They’re missing all kinds of golden opportunities throughout the rest of the day, and if you capitalize on them, you’re not limited to that one hour a day to get better.

(And if we’re following the 10,000 hour rule, you’ll become a literary phenom much faster if you can practice five hours a day, not five hours a week.)

Writing is writing. Regardless of the reason you’re tapping out words on your keyboard, you’re writing. Every time you write something, you have an opportunity to practice.

When you write an email, that’s practice. When you post a lengthy response to your cousin’s stupid political rant on Facebook, that’s practice. When you write a report for a client, that’s practice.

Whatever you’re doing, pick a technique you’d like to improve, and work on it in everything you write.

Not just during Special Private Writing Time. Not just on your preferred genre and style. If you’re a fiction writer, but send a lot of emails during your day job, use that time to practice background narrative. If you’re an aspiring TV writer, use texts and chats as a way to practice dialogue. If you have to create a lot of reports for work, practice journalism-style writing by writing short, easy-to-read sentences.

And that’s the big secret: If you can harness deep practice, and use it consistently everywhere, you can greatly improve your writing. Just like our clarinet player, if you can do deep practice for 10 minutes, you’re racing past anyone who’s just doing poor practice for an hour.

And best of all, you’re writing every day. You’re following the writer’s maxim, and you’re doing it better than those who save it only for Special Private Writing Time.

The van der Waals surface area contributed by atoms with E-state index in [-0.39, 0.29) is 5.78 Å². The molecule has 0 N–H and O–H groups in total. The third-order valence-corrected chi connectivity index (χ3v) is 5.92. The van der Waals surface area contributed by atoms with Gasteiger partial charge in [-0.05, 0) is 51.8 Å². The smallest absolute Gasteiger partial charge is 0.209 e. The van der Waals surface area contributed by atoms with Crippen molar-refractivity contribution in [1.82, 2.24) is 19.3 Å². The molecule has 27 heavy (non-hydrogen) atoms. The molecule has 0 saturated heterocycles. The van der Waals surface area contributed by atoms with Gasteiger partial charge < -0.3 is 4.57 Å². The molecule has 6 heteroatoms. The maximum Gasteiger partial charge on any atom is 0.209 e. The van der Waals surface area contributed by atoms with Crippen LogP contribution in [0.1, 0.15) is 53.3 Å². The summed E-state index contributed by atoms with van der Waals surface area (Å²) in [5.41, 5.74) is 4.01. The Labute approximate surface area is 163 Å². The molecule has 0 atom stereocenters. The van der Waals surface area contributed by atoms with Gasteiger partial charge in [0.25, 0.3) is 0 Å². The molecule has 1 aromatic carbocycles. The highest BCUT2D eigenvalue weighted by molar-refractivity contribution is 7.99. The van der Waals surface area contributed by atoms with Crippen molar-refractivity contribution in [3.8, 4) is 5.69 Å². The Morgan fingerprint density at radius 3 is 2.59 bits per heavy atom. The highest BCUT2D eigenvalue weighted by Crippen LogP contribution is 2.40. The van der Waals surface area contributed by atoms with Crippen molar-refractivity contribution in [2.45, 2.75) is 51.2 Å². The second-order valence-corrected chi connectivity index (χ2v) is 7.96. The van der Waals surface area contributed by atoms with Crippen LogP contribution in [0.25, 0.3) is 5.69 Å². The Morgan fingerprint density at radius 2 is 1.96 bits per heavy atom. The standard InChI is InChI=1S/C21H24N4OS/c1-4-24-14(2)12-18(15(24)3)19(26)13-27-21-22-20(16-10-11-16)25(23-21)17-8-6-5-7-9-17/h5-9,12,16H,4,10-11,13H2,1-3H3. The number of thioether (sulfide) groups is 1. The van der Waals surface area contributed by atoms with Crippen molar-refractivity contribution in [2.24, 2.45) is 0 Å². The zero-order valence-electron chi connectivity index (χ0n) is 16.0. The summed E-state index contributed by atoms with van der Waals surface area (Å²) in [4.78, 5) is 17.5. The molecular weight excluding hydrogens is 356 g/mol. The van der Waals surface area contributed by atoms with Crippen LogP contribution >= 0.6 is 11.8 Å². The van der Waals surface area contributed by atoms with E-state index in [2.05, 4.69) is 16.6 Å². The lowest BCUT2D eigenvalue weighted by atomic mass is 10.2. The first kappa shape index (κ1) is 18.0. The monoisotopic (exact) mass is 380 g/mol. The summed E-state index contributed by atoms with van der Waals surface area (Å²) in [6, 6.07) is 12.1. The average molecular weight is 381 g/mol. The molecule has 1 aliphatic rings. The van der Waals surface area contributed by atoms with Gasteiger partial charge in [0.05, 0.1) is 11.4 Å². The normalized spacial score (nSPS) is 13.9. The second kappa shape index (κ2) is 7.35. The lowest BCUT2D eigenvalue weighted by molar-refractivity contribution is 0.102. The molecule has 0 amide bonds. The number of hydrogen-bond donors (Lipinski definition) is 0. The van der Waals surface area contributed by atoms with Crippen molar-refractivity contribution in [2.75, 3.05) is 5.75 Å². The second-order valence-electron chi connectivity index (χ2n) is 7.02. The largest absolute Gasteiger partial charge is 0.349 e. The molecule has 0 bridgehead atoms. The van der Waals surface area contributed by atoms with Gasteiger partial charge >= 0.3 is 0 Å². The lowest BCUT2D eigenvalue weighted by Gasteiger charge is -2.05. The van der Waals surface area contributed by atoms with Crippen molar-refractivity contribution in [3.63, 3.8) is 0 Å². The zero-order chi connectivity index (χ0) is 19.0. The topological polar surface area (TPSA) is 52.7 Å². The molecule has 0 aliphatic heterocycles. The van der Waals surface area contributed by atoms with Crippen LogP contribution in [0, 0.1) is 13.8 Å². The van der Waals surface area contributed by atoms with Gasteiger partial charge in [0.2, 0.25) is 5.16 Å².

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    About Erik Deckers

    Erik Deckers is the President of Pro Blog Service, a content marketing and social media marketing agency in Indianapolis, IN. He co-authored three social media books, including No Bullshit Social Media with Jason Falls (2011, Que Biz-Tech), and Branding Yourself with Kyle Lacy (2nd ed., 2012; Que Biz-Tech), and The Owned Media Doctrine (2013, Archway Publishing). Erik has written a weekly newspaper humor column for 10 papers around Indiana since 1995. He was also the Spring 2016 writer-in-residence at the Jack Kerouac House in Orlando, FL.


    1. Hi Erik,

      The first line of your blog post says a million words. “There’s really only one way to become a better writer, and that’s to write every day.”

      I have been told this many a time but each time I sat to write my mind wanders and I use to find it difficult to stay focused. But as you said practice make a man perfect, I think now I can write as much as I want to without distraction.

      One more tip to being a better writer would be to have enough knowledge of what we plan to write about.

      Thank you. :)

      • Hi Imran,

        Thanks for your comment. One thing I’ve learned about learning and writing is that I learn material better and faster if I write about it. If you’ve heard the phrase “See one, do one, teach one,” I think it really works. And for me, the “teach one” is done through writing. Once I write it — especially if I write it by hand in a notebook — the information gets locked in.

        So I would also advocate learning through writing. Of course, once you have enough knowledge, then your writing will get even better!